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Ogden officials talk land acquisition for expansive Union Station restoration, development

By Deborah Wilber - | Dec 1, 2022
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This rendering included in Ogden City documents shows a proposed Union Station campus with the historic cultural building at center left, restored and intact. The project would be part of a new development along Wall Avenue that also would include a transit-oriented development by the Utah Transit Authority.
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Ogden City is looking to purchase 8.06 acres of land from Union Pacific to create a 35-acre Union Station campus within the dotted white line shown in this graphic depicted in city documents.
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This rendering included in Ogden City documents shows a proposed Union Station campus with the historic cultural building, center, restored and intact. The project would be part of a new development along Wall Avenue that also would include a transit-oriented development by the Utah Transit Authority.
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This rendering included in Ogden City documents shows a proposed Union Station campus with the historic cultural building at top right, restored and intact. The project would be part of a new development along Wall Avenue that also would include a transit-oriented development by the Utah Transit Authority.

OGDEN — City Council members on Tuesday discussed the proposed purchase of 8.06 acres of land from Union Pacific in order to preserve ownership and control of the historic Union Station for Ogden’s Redevelopment Agency to create a cultural anchor in the community.

As part of the long-ranging Make Ogden plan, the Union Station site and adjacent properties to the north and south will undergo extensive redevelopment pending approval for purchase from the council.

With a transit-oriented development planned for Utah Transit Authority property adjacent to Union Station, Ogden City opted to work with the UTA to develop a project across the site at the gateway of Ogden’s downtown sector.

In combining Union Station property with other agency-owned property as well as the UTA, a dense 35-acre campus would be created through the plan.

According to Ogden Redevelopment Manager Damen Burnham, a study by North Carolina-based consulting firm Urban3 revealed how density affects a city’s ability to pay for services and sustain economic stability, whereas sprawling development is of little benefit.

“We need to be doubling down on our downtown,” he said.

Steve Jones, chairman of Golden Spike Railroad Historical Society, is among some members of the community upset by plans for Union Station. Rumors that the iconic cultural attraction would be gutted or moved were addressed by Brandon Cooper, Ogden’s director of community and economic development, who said the tales are not true.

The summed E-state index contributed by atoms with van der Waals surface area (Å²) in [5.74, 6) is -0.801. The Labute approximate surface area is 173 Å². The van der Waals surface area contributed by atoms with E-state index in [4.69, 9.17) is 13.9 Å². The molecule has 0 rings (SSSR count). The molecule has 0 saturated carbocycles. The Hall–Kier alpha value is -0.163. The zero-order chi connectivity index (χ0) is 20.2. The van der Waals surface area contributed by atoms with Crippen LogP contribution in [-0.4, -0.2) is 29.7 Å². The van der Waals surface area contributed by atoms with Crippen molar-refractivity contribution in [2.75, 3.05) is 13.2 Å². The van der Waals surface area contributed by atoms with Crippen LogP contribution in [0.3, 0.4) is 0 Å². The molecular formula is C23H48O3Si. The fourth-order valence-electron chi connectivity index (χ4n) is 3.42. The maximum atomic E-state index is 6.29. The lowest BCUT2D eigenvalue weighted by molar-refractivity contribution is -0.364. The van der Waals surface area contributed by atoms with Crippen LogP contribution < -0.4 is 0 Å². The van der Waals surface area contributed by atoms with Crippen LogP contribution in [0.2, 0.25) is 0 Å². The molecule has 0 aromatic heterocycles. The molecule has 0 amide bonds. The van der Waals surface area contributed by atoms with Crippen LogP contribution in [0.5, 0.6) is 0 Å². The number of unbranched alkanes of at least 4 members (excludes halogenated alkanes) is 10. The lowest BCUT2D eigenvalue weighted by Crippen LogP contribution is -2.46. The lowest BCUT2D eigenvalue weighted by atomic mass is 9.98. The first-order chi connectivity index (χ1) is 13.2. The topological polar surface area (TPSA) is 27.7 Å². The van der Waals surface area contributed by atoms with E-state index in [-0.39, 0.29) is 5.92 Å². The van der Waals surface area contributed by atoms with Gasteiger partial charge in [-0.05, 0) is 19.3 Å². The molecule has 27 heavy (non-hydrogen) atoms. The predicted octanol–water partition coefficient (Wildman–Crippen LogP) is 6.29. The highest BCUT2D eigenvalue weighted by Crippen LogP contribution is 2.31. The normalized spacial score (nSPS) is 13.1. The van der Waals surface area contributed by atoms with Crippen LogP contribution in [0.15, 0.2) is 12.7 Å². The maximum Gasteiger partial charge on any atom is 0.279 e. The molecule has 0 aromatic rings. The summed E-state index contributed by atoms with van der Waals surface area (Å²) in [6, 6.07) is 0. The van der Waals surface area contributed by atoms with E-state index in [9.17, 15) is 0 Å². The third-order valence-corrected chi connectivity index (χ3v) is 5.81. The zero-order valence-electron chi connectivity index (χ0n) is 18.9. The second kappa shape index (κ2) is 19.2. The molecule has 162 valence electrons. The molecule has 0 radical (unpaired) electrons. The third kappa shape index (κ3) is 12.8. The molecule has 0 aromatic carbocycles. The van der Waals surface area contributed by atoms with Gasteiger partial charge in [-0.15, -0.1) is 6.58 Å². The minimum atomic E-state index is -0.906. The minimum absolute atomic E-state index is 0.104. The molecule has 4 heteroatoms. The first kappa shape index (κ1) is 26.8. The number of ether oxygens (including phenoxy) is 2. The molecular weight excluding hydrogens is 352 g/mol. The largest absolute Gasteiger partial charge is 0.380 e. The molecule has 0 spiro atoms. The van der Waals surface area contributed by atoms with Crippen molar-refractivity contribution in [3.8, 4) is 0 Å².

The station will remain largely untouched with the exception of restorations to the main lobby and the building’s exterior, according to the city’s Make Ogden plan.

With intentions to expand museums and make them better in providing a cohesive narrative of Ogden’s history, a new museum building and train hall are planned.

Prior to relinquishing management of the building back to the city in 2017 through a signed agreement in which the city promised to incorporate museums into any future development, the Union Station Foundation began formulating a Union Station master plan that did not include the campus as a whole.

Cooper said at the end of the day, without the acquisition of the land, enhancements would not be possible due to a lease on the building set to expire in 2027, placing full authority back into the hands of Union Pacific.

In entering into a 50-year lease agreement, Union Pacific Railroad and Southern Pacific, which merged in 1996, donated the station, annex and Trainmen’s Building to the city while retaining ownership of the underlying property.

“They can do whatever they want with it,” Cooper said, which could include tearing it down, though he does not believe it likely to occur.

If Union Pacific were to decide to sell the property — a more likely scenario in Cooper’s eyes — the city would have no choice but to relocate all museums off of the Union Station campus.

“Our recommendation has been and continues to be that we take advantage of the opportunity that we have to buy the property,” he said.

Creating an economic engine is at the top of a list of “Critical Success Factors” identified by the city in developing a plan for the Union Station campus.

Future development of the building must generate revenue in order for the city to care for the facility, Burham said.

Terms and conditions of the proposed purchase and sale agreement for the Union Station property include a purchasing price of $5.56 million with $10,000 due upon execution of the contract and $90,000 paid at closing.

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